can you mount a 120mm fan from the underneath of the heatsink blowing air towards the top exhaust fans? i think this would be optimal


Only reason why I suggested top intake is because he got a weird stock fan mount. But dust will always gather more from the bottom intake than top intake anyways.
a b K Overclocking
August 19, 2013 9:04:22 AM

Geertt2 said:

Only reason why I suggested top intake is because he got a weird stock fan mount. But dust will always gather more from the bottom intake than top intake anyways.


you will pull in so much more dust with a top intake fan than a bottom intake fan you will probably have to clean the pc or filters weekly, his problem isn't a weird fan mount its a large heatsink which sits the fan over his ram which maybe is not low profile ram and he can't fit the stock 120mm fan for the heatsink
August 19, 2013 9:12:06 AM

kiezz said:
Geertt2 said:

Only reason why I suggested top intake is because he got a weird stock fan mount. But dust will always gather more from the bottom intake than top intake anyways.


you will pull in so much more dust with a top intake fan than a bottom intake fan you will probably have to clean the pc or filters weekly, his problem isn't a weird fan mount its a large heatsink which sits the fan over his ram which maybe is not low profile ram and he can't fit the stock 120mm fan for the heatsink


Finally someone understands me.. And the thing is I once had the heatsink fan on the bottom pushing the air up to the top panel fans. But that wasnt good enough.. Cause the only air that came in was from the left side panel.. the one that gives cold air to the GPU.

I just want the best variation I can get.. I know all the hot air needs to be pushed out the back.. But will a 90mm be able to help to cool the heatsink and the stock fan of the heatsink to push hot air out?
And if I do it like this should I use the top panel fans for intake to? Or really there would be a big dust clusterfuck?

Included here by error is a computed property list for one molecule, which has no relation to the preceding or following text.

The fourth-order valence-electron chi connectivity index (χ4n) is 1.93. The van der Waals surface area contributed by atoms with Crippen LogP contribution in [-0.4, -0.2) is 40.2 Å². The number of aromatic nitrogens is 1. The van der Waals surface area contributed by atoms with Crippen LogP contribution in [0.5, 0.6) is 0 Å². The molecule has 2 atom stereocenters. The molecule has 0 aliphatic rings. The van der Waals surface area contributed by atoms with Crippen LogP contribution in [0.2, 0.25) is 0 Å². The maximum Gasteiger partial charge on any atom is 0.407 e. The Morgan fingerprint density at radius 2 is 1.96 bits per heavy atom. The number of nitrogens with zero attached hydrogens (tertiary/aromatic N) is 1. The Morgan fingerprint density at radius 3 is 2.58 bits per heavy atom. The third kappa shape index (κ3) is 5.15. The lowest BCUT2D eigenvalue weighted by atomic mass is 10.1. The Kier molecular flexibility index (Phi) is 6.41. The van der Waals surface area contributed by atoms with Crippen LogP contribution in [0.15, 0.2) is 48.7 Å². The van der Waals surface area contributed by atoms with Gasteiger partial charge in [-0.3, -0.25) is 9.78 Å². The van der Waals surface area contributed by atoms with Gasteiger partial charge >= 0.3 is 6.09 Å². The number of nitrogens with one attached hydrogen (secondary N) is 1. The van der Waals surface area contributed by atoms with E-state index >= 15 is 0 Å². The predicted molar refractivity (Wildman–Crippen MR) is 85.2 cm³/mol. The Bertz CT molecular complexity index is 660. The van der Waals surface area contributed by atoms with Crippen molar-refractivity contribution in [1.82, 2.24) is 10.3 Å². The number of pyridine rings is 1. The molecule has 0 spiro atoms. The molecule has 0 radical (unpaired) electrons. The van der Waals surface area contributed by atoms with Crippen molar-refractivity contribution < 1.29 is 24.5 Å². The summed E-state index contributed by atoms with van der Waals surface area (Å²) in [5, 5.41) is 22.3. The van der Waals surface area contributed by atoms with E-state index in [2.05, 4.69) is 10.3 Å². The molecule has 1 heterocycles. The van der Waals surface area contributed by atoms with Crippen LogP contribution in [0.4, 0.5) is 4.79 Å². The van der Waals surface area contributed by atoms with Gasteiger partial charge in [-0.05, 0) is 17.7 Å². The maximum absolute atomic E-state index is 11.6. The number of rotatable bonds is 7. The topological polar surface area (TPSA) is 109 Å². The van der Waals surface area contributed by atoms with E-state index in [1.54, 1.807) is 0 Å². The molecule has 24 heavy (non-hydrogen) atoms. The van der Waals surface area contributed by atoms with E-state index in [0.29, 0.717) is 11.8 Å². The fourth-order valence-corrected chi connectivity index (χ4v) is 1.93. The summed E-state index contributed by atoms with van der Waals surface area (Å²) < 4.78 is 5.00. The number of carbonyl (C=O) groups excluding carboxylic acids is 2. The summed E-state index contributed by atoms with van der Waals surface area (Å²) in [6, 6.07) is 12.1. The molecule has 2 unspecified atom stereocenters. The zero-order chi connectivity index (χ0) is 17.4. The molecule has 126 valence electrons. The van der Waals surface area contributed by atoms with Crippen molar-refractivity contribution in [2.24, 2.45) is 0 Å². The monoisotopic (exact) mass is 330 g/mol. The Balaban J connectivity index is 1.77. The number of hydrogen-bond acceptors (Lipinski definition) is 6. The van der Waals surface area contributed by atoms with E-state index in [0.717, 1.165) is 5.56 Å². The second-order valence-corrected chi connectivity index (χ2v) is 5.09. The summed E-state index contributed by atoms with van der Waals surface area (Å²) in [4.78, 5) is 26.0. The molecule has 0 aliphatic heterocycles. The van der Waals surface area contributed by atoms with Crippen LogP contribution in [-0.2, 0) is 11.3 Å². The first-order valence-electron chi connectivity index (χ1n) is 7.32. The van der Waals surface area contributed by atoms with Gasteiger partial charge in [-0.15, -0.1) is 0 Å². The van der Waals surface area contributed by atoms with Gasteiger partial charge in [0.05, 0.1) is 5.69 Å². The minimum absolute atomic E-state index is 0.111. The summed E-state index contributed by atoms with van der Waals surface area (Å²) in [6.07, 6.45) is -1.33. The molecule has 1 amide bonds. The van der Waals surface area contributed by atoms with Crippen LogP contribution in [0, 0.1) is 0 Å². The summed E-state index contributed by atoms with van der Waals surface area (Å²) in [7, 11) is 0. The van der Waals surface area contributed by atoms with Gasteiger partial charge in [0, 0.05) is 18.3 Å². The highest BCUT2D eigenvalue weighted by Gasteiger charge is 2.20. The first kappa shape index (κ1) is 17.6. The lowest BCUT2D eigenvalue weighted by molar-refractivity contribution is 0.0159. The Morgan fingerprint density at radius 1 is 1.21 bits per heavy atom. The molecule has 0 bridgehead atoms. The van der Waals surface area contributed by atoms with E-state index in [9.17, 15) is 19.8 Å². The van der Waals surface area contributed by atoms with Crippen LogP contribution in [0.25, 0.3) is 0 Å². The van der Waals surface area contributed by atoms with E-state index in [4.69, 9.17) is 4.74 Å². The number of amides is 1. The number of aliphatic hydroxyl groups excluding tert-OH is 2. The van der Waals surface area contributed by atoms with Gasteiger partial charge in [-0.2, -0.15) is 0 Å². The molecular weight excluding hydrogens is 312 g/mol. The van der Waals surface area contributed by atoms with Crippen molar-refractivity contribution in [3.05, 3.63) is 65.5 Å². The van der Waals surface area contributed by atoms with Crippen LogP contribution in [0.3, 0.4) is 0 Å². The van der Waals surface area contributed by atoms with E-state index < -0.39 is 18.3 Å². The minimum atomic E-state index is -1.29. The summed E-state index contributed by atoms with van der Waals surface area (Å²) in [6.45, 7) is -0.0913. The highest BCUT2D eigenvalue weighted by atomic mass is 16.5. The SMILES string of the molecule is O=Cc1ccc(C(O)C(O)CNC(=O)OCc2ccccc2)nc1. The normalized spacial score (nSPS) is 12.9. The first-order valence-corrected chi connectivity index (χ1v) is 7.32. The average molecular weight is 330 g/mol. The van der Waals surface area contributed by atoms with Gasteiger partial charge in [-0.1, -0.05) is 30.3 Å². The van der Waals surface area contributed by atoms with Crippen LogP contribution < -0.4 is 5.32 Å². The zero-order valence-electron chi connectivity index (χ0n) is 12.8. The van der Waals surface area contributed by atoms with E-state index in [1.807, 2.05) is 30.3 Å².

I don't know what to do
bottom up ..exaust top panel..
front panel intake.. exaust back panel but with the top ones pushing in or out or if I need them
What would be the best way to get cool air?
a b K Overclocking
August 19, 2013 11:08:10 AM

i think the way you actually have the fans set up now is not bad but i still think airflow preference id keep back and top exhaust all front and side intake and have the 90mm as push and the 120mm pull on the heatsink, changing a 120mm fan for a 90mm fan won't cause a drastic effect id imagine 2 or 3 degrees would be the most
your room is quite toasty at 29c so the cpu is 17c over on idle temp if you take the 90mm fan as 3c problem then your only 15c above ambient which does not seem too bad for an air cooler
a b K Overclocking
August 19, 2013 11:33:47 AM

just to show you what i take from your images is your blowing hot air on your ssd and hdd, im in a room of about 22c and idle i see this

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if you want to test have you got insufficient airflow in your case you can try leaving the side panel off and if you have a desk fan even better just aim it blowing air in the case and see does your temperatures drop a lot if they do then you have bad airflow
August 19, 2013 1:04:33 PM

So be it.. I will turn everything around and see how it goes.
I actually had the HDD in middle of the front panel opening and where the fan is blowing..
Before I had the heatsink stock fan blowing from the buttom up to the top panel and the front panel fan as intake..
Well now I actually thinking that I will add 2 fans at the front panel for intake.. 1 top panel fan blowing to the 90mm fan blowing into the heatsink..and the HSF and the other one fan on the top panel as exhaust..

And maybe I will just do some even creepier shit.. I would remove the bay for the optical disks and add there a intake fan..

Well I guess tommorow I will start working on this
!